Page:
Funny how we can't praise one movie without bashing another. Or how we can't praise the current iteration of a character/franchise without smearing the reputation of those that came before.
Case in point: Judge Dredd, the anti-hero from the pages of British comics weekly 2000 AD. Patrolling the sprawling future metropolis of Mega-City One, never cracking a smile from beneath his helmet (we haven’t seen his face since the strip premiered in the 70s), and empowered to dispense justice on the spot, Dredd is one of comics’ greatest icons. In its 30-odd-years-and-counting existence, Judge Dredd has covered about every genre imaginable, from futuristic action to social drama to wacky comedy to epic horror. It was only natural that the strip would eventually be adapted for the screen.
The first attempt, starring Sylvester Stallone in the title role, hit in 1995. Many fans who had been keen for a Dredd flick had issues with Stallone, not just because he's Stallone, but because he removed his helmet. Many felt that putting a face on the character betrayed him, and further felt that imposing a physical presence though Stallone was and is, he simply wasn’t/isn’t Dredd.
And yet, like a Shakespeare tragedy with a bad actor in the lead but a solid supporting cast, there was plenty for fans to enjoy in the margins. The movie went out of its way to capture many of the iconic occurrences and characters of Dredd’s sizable universe: Chief Judge Fargo (played by Max von Sydow, no less) resigns in disgrace, taking the Long Walk into the wasteland outside the city; Judge Hershey (often Dredd’s conscience in the comics) is given dimension and grace by Diane Lane; and the murderous outlanders in the Angel Clan are also vividly, accurately realized, right down to the dial on the Mean Machine’s head. Hell, the movie went OUTSIDE Dredd’s milieu and into the pages of 2000 A.D.’s other worlds to recast the ABC Warrior robot Hammerstein (gorgeously realized via animatronic effects) as one of its many colorful villains.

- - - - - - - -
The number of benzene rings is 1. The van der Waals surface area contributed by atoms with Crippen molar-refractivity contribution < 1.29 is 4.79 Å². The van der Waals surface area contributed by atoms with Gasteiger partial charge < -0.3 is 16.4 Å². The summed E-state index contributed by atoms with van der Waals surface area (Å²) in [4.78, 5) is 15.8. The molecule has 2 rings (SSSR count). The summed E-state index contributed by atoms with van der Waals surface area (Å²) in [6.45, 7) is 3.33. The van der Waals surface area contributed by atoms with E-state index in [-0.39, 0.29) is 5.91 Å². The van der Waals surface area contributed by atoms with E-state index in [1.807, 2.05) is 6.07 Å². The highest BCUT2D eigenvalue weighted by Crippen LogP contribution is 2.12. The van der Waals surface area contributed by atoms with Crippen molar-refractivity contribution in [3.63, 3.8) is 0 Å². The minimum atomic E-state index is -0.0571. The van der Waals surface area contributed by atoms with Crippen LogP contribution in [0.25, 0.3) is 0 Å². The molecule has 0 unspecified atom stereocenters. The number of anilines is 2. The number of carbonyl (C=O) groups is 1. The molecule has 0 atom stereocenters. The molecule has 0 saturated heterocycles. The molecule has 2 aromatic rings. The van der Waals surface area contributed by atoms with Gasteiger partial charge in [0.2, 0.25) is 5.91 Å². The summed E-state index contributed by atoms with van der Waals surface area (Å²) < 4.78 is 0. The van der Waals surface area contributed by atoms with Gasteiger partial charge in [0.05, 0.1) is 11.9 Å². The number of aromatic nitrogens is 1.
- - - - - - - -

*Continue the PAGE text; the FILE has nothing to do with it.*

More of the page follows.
And yet Stallone’s admittedly distracting presence at the center of the movie remained most fans’ abiding memory of it. Which is part of what made the recently released DREDD such a pleasure for those fans. The title role was played here by Karl Urban (previously seen in his downright uncanny performance as Dr. McCoy in J.J. Abrams’ Star Trek). Fans were immediately reassured by Urban’s initial statements that he was taking the role quite seriously (being a fan himself), and assured viewers that, as in the comics, Dredd would never, ever remove his helmet.
Once the movie arrived on our screens, fans rejoiced: Urban WAS the stoic, unstoppable force for justice they knew from the comics. (And Olivia Thirlby was quickly noted to be equally as impressive as Dredd’s more humane, less experienced cohort Psi-Judge Anderson.) Limited somewhat by its budget, the movie focused on gritty urban action, reducing Mega-City One to a single imposing city block. This strategy and the ensuing gritty action were familiar to action connoisseurs from recent fare such as THE RAID: REDEMPTION and even ATTACK THE BLOCK, and worked remarkably well as an evocation of Dredd’s world.
Longtime Dredd fan that I am, I was just as pleased by this film as any other member of its smallish but passionate cult. In addition to the virtues named above, its use of 3-D was novel and thrilling, and its pedigree was unmistakably Dreddian. And yet I wished we’d been able to see a bit more of the decadence and desperation of the ’95 Mega-City One. Though DREDD was deemed “the perfect Judge Dredd film”, I felt a truly perfect Dredd film would bring aspects of the ’95 edition. But any such arguments were quickly swept aside by fans who went out of their way to slam the earlier movie as a means of expressing their love for the new one.
Perhaps the world of comics is more forgiving than that of movies. After all, Dredd has gone through a number of writers and countless artists, all of whom have brought their strengths and perspectives to bear on the character. Perhaps it’s because with Dredd in the comics you only have to wait a week for a new interpretation to come by; thousands of stories in comics form versus two cinematic adaptations perhaps breeds more patience and breadth on the comics front. And maybe there’s just a vocal minority of cinephiles who are simply incapable of praising one movie without bashing another.
Regrettable though this tendency is, I am of a piece with the rest of the Dreddcult in hoping that a sequel does eventually manifest. Urban is no doubt ready to take on Judge Death, who’d look magnificent in this new, grittily urban MC-1.
In the meantime, where the hell's my ABC Warriors movie?